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Braves rally past Astros in Game 410/11/2004 1:36 AM ET
By Mark Bowman / MLB.com
HOUSTON -- Given the choice of beginning their winter vacation or continuing their postseason lives by overcoming a three-run, sixth-inning deficit at Minute Maid Park on Sunday afternoon, the Braves displayed their win-at-all-cost mentality and garnered a necessary 6-5 win over the Astros, who had won 19 straight home games.
"I think it's one of the biggest wins for our team in the past five years," said John Smoltz, who tossed two scoreless innings and provided a stellar defensive play on the way to earning his playoff-record 14th victory in Game 4 of this National League Division Series.
While the win created feelings of euphoria on Sunday, the Braves still need to win Monday's Game 5 at Turner Field against Roy Oswalt to heighten the significance of this latest comeback victory, which was realized after J.D. Drew awoke from his October slumber and delivered the go-ahead RBI single into right-center field off Russ Springer with two outs in the ninth inning.
"That felt good," said Drew, who had recorded just two infield singles in 15 at-bats in the series.
"They've pitched us tough," Drew said. "You want to come up with a big hit. Heck, you just want to come up with a hit. I don't know if it would have felt any different if there was nobody on. But it's one of those situations that will hopefully get you going."
Drew wasn't the only Braves hitting star to break out of a slump. Chipper Jones, who had gone hitless in 11 at-bats during the first three games of the series, ignited both the two-run second inning and three-run sixth with leadoff singles.
"Games like these are what are going to cause me to retire early," Jones said. "This ballclub has a lot of heart, grit and determination. The odds were stacked against us on the road, in a dome and in a hostile environment. But we never felt like we were ever out of the game."
Once Adam LaRoche's 416-foot three-run homer had erased the Astros' 5-2 lead in the sixth inning -- negating Houston's five-run second inning against Russ Ortiz -- the Braves were pretty confident that they might be able to steal a victory on a day when Roger Clemens was hoping to give his hometown a chance to witness the franchise's first postseason series victory.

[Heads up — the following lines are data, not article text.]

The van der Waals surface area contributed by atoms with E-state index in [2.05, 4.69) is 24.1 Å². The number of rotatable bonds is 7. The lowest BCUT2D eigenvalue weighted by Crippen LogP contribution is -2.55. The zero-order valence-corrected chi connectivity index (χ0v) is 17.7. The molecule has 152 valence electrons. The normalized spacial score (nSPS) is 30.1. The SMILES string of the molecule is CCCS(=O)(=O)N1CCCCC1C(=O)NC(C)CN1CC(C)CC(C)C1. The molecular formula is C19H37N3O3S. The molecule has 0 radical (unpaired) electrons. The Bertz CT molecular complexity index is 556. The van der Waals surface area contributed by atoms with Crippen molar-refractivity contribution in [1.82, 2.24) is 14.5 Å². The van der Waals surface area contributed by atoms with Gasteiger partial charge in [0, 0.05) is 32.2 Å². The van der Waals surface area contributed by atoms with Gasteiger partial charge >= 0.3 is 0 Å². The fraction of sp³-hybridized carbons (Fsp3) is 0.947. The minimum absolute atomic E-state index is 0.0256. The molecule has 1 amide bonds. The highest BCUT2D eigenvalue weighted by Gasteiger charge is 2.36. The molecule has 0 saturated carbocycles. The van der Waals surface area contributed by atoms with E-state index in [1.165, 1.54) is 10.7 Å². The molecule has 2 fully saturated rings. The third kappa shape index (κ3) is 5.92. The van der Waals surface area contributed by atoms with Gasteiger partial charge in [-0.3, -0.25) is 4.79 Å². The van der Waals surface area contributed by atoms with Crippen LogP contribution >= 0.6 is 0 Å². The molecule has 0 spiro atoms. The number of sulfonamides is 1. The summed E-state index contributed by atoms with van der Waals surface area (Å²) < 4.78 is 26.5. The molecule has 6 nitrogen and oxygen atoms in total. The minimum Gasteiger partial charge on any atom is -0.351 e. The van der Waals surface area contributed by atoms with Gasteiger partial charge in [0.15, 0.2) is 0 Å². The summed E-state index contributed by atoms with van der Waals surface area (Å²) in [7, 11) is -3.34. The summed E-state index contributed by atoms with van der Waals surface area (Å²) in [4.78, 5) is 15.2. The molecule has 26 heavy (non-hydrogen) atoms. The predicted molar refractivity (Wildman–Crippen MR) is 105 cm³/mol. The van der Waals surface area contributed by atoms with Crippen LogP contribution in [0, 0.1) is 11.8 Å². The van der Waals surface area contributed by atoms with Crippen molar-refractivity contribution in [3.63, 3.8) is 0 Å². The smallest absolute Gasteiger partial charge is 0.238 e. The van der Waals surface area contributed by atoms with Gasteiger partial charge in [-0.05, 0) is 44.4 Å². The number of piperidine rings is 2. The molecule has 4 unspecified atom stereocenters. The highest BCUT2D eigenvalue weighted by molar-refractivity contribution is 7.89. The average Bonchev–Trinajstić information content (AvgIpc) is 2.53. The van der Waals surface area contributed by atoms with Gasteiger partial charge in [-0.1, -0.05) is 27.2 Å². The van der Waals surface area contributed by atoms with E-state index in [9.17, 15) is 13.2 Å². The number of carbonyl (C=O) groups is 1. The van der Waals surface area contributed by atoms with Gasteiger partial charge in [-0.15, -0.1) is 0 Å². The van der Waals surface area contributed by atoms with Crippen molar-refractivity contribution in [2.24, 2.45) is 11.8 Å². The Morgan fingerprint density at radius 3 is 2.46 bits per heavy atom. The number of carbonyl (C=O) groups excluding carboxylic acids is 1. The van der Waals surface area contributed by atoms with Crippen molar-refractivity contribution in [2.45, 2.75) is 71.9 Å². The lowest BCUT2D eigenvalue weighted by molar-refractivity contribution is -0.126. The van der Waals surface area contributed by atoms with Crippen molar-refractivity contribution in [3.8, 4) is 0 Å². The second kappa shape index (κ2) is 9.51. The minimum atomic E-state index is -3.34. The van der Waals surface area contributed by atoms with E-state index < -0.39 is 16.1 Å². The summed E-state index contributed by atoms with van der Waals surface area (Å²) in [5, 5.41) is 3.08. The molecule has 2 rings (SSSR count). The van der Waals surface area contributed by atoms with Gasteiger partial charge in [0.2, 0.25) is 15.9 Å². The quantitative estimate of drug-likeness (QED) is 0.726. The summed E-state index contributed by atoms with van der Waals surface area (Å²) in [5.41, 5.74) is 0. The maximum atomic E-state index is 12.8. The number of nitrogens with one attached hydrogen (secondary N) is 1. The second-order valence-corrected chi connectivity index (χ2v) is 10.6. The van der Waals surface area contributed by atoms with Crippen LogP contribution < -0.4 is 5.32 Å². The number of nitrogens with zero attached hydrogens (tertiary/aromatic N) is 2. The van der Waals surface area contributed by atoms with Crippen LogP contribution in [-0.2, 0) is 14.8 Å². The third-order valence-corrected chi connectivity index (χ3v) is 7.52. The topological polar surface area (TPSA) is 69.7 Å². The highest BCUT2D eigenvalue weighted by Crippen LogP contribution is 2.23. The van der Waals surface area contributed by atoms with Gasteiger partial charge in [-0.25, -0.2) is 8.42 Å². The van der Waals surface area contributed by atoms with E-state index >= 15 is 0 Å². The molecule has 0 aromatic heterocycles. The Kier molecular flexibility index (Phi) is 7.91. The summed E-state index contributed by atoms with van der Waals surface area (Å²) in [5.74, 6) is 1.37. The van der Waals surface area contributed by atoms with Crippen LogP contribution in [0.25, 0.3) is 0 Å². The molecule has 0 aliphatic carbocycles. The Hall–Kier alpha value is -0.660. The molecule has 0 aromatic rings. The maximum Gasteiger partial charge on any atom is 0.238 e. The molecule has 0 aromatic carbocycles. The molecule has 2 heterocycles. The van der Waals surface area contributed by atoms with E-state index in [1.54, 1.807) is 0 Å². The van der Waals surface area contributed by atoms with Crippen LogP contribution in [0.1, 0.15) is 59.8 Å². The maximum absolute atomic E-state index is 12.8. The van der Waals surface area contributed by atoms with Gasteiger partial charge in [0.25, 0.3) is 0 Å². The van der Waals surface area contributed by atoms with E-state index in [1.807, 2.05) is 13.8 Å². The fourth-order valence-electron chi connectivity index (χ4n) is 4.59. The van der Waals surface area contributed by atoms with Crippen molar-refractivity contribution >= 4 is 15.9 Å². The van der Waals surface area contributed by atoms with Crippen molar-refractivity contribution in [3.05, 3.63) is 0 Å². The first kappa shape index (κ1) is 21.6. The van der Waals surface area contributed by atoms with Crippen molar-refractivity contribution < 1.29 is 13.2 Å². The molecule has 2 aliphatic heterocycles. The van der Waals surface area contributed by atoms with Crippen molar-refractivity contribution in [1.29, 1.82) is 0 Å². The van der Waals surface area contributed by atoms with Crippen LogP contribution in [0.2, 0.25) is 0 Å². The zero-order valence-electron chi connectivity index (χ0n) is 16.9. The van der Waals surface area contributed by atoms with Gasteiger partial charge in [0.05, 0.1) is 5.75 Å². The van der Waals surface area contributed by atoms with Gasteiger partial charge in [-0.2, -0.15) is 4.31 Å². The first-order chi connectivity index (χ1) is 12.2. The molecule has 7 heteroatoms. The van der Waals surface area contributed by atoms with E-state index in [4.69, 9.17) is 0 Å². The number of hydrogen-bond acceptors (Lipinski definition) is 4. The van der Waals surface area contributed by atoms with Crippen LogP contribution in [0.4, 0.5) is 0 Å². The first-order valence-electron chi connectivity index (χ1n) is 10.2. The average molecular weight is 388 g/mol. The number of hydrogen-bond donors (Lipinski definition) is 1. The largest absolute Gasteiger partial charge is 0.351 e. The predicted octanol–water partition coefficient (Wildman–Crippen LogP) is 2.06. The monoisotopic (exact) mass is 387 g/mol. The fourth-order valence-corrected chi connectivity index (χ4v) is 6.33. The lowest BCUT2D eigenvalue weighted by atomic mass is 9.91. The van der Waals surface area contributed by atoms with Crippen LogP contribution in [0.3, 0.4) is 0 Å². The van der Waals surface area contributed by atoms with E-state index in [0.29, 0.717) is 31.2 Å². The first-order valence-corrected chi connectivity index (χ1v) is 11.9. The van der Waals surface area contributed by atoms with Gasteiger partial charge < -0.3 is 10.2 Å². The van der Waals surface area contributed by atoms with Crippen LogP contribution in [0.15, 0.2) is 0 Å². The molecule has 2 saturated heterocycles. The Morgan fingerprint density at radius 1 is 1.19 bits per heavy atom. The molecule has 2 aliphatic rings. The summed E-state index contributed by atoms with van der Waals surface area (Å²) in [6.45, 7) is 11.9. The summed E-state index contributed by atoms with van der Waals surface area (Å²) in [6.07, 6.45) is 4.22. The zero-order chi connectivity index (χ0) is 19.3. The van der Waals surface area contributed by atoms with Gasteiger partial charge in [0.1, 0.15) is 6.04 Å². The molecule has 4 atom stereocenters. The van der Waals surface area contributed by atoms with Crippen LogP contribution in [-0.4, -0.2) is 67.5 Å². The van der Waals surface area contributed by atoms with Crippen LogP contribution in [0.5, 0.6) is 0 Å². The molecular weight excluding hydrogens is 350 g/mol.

"I think a win like this, like the one that we won at our place when it went into extra innings, can kind of give you an extra boost," said LaRoche, who also contributed a game-tying double in the eighth inning of Thursday's 11-inning victory in Game 2.
Other than the fact that Drew and Jones provided some production, many of the story lines in this one were the same as Thursday, when Smoltz provided three scoreless innings to back Mike Hampton's solid start.
Hampton, who left Thursday's game in the seventh inning with stiffness in his left forearm, gutted himself through a scoreless seventh inning to set the stage for yet another multi-inning performance by Smoltz.
Although he ended the game in dramatic fashion by getting Jeff Kent to ground into a double play with a runner at third, Smoltz's most memorable moment came when his hustle prevented the Astros from potentially gaining a lead in the eighth inning.
After allowing consecutive two-out singles that gave Houston runners at first and third, Smoltz saw pinch-hitter Orlando Palmeiro follow with a chopper that had its sights on the hole between first and second. But Marcus Giles made the stop and threw perfectly to a hustling Smoltz, who prevented the go-ahead run from scoring by just beating Palmeiro to the bag.
"That was an unbelievable play," Jones said. "[Smoltz] was like a deer in headlights, and that just shows what a great athlete he is because that guy in the box could fly."
Clemens, who was pitching on three days' rest, needed 87 pitches to complete his five-inning effort. The Braves, who stranded nine runners in the first four innings of Game 1 against The Rocket, couldn't capitalize when they had their opportunities against the 300-game winner.
When he exited, Clemens was holding a three-run lead because his offense had taken advantage of their dome and Ortiz's ineffectiveness in the second innings. The Braves right-hander lasted just three innings, allowing five earned runs on seven hits. Through the first four games of this series, Braves starting pitchers have totaled 14 innings and posted an 8.36 ERA.
The crushing blow in the Astros' five-run second inning came when Craig Biggio delivered a three-run homer. Two pitches before the veteran outfielder delivered what was his first home run in 67 postseason at-bats, he had lofted a ball that hit the roof and fell into Ortiz's glove for what appeared to be the third out.
But third base umpire Tim McClellan ruled the ball hit a beam that was located in foul territory.
After Ortiz exited, Kevin Gryboski provided two scorless innings and Antonio Alfonseca tossed a scoreless sixth. From there, Hampton and Smoltz made sure Drew had the opportunity to finally come through in the clutch.
"Today we just had keep our team in the game," Gryboski said. "Russ didn't have his good stuff today. But as a unit, the bullpen knew we had to log some innings. We knew if we kept our team in the game, our hitters would come through."
This story was not subject to the approval of Major League Baseball or its clubs.
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